Asbury Park protest draws thousands; locals say ‘go in peace’ when it ends
ASBURY PARK — A Monday late afternoon protest drew a large crowd to Asbury Park, where chants of "Enough is enough," "George Floyd" and "No Justice, no peace," punctuated the hours-long event.
Update: Hours after the organized demonstration ended, several people, including an Asbury Park Press reporter were arrested.
One grassroots organization, Our Revolution Monmouth County NJ, gave an estimate that about 4,000 people turned out for the protest to demand justice for George Floyd and an end to police brutality.
When a large crowd still lingered an hour past the 8 p.m. curfew that the city announced Monday, some protesters urged those remaining to "go in peace" and asked that there be no escalation to dilute the message of the day's event, as captured by a Youtube live stream by Time to Change-Jersey Style reporter Jennifer Coombs. Warning that the following live stream video contains profanity.
Images posted to social media showed police officers calmly standing along the road as marchers passed. A group of officers kneeled at one point, as captured by The DOPE Blog on Instagram and by another attendee on Twitter.
Jack McLoone, who works for Asbury Park Press, tweeted about a "sequence of events" where someone slashed a tire on a cop car. He said police and the crowd managed to quell the situation as the person was removed for processing.
An Asbury Park police officer spoke to the crowd after a protester was arrested, as captured on video by another attendee, Gianna Mehes. It was not immediately confirmed that it was the same individual accused of slashing a tire.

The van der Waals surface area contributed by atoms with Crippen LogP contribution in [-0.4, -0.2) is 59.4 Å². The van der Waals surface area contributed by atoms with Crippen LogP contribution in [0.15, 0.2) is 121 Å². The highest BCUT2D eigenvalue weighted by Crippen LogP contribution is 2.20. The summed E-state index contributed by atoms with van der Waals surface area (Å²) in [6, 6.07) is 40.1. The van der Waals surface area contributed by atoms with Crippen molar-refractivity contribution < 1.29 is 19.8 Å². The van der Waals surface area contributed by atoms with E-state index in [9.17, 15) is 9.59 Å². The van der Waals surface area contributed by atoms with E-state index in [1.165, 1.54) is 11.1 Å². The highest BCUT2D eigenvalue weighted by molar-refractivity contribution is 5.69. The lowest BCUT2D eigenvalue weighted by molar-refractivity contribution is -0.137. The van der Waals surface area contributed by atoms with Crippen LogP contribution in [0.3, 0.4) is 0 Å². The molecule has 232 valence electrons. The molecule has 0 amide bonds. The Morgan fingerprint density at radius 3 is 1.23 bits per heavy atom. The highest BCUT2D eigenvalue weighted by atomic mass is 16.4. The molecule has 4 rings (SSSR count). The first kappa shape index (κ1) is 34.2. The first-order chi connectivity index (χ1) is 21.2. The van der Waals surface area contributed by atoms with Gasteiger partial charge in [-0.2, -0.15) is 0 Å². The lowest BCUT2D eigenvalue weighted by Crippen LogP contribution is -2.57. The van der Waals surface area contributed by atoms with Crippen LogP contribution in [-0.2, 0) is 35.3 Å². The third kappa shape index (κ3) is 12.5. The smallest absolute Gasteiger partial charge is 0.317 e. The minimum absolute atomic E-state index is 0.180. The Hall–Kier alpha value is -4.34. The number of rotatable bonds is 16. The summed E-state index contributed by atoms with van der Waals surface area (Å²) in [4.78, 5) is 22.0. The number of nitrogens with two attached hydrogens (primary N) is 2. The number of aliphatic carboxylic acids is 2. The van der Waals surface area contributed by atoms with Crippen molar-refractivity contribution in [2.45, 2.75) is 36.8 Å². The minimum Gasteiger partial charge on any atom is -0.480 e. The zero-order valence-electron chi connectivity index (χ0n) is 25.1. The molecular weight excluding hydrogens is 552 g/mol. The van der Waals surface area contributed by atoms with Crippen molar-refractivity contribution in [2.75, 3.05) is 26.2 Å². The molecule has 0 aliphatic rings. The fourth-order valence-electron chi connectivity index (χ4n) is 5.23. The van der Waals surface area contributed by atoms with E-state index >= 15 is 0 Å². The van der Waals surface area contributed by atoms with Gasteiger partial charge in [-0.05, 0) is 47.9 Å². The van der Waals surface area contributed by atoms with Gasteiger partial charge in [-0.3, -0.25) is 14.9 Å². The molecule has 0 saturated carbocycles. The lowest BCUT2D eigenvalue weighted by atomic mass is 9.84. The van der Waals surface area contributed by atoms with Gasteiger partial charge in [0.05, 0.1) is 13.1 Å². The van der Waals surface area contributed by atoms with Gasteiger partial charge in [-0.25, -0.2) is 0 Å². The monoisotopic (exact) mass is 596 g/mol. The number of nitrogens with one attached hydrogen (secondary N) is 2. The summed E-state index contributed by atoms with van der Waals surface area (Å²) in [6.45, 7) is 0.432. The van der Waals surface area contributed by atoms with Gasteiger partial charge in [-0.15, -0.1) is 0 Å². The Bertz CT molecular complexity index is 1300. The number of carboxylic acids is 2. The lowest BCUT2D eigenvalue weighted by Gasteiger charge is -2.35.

The officer said protesting was the attendees' right, and he invited the crowd to wait for the person who was arrested, saying he would be out in just a few minutes after paperwork was filed. The officer said those marching could stay put or continue on, but police would help protect the crowd either way.
The crowd assembled along West Bangs Avenue for 5 p.m., where it was addressed by several speakers, including former Asbury Park Mayor Myra Campbell.
Then, the crowd marched in the streets, down Cookman and Ocean Avenues and onto the boardwalk, before turning onto 5th Avenue and back toward the west side of Asbury Park, largely along Route 71, or Main Street.
A lingering group of protesters was near the Asbury Park Police Department well after 9 p.m., based on social media photos and video clips, as officers stood out among those who remained.
Asbury Park was among at least six communities in New Jersey that enacted curfews Monday night, to try and maintain peace after violence that erupted in both Atlantic City and Trenton Sunday evening.
The vast majority of demonstrations in New Jersey over the weekend ended peacefully.
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